Future Caltrain Systems & Services


The Caltrain Modernization Program (CalMod) is a $1.9 billion project that will add a positive train control (PTC) system and electrify the main line of the U.S. commuter railroadCaltrain, which serves cities in the San Francisco Peninsula and Silicon Valley, as well as transition from its current diesel-electric locomotive powered trains to electric multiple units(EMU). According to Caltrain, electrification of the tracks will allow it to improve service times via faster acceleration and shorter headways, reduce air pollution and noise, and facilitate a future railway tunnel (the Downtown Rail Extension) into downtown San Francisco‘s Transbay Transit Center (as diesel trains cannot serve underground stations). (Wikipedia)

The Peninsula Corridor Electrification Project (PCEP) is a key component of the Caltrain Modernization program. The PCEP would electrify the Caltrain Corridor from San Francisco’s 4th and King Caltrain Station to approximately the Tamien Caltrain Station, convert diesel-hauled to Electric Multiple Unit (EMU) trains, and increase service up to six Caltrain trains per peak hour per direction. Operating speed will be up to 79mph, which is what it is today. Completion is projected for 2022. Caltrain PCEP Website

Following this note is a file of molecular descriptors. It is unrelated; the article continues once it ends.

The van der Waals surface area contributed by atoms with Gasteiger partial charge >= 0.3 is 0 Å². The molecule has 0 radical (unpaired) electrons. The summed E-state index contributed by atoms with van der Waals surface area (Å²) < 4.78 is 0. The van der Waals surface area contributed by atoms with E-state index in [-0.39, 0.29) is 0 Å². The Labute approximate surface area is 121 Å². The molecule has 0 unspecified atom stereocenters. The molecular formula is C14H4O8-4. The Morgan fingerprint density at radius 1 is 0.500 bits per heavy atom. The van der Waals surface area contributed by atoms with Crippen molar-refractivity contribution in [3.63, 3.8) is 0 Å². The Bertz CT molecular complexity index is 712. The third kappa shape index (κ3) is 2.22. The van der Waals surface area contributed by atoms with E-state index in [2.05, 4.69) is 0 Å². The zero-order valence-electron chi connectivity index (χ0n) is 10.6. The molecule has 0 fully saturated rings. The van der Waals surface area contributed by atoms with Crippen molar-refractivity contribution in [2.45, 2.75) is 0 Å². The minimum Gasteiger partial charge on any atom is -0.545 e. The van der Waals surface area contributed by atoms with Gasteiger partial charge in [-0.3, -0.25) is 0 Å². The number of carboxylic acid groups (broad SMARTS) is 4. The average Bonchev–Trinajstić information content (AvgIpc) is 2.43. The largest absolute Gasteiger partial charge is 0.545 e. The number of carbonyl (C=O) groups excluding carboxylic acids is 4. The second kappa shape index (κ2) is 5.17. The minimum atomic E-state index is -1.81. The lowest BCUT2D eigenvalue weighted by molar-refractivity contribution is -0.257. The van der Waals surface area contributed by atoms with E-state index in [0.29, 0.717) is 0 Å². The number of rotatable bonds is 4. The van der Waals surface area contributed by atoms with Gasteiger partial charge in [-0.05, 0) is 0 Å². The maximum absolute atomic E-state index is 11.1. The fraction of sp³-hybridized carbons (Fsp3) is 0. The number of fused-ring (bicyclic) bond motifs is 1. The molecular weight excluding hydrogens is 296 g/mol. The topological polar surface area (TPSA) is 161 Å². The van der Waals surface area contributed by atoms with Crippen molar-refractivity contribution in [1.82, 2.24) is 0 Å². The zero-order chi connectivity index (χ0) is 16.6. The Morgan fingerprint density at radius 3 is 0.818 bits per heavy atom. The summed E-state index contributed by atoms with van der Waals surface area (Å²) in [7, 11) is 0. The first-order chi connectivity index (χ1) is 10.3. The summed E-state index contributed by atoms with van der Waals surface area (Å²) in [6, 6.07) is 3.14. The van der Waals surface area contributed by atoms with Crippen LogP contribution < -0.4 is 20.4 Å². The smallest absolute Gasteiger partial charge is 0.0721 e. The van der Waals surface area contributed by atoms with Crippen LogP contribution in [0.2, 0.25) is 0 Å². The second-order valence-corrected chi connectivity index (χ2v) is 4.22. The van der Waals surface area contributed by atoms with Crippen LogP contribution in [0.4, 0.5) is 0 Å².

California High-Speed Rail (abbreviated CAHSR) is a high-speed rail system under construction in California in the United States. It will connect the Anaheim Regional Transportation Intermodal Center in Anaheim and Union Station in Downtown Los Angeles with the Transbay Transit Center in San Francisco via the Central Valley, providing a one-seat ride between Union Station and San Francisco in 2 hours and 40 minutes. Future extensions will connect to stations to San Diego County via the Inland Empire, and to Sacramento. CAHSR will operate on dedicated, grade separated tracks for the entirety of its route between San Jose and Burbank with speeds of up to 220 miles per hour (350 km/h), with early ridership projections for the San Francisco to Los Angeles leg at 28.4 million per year. The San Francisco–San Jose and Los Angeles–Anaheim sections will be shared with local trains in a “blended system”. The project is owned and managed by the state of California through the California High-Speed Rail Authority (CAHSRA). Completion of the Los Angeles -San Francisco section is currently planned for 2029.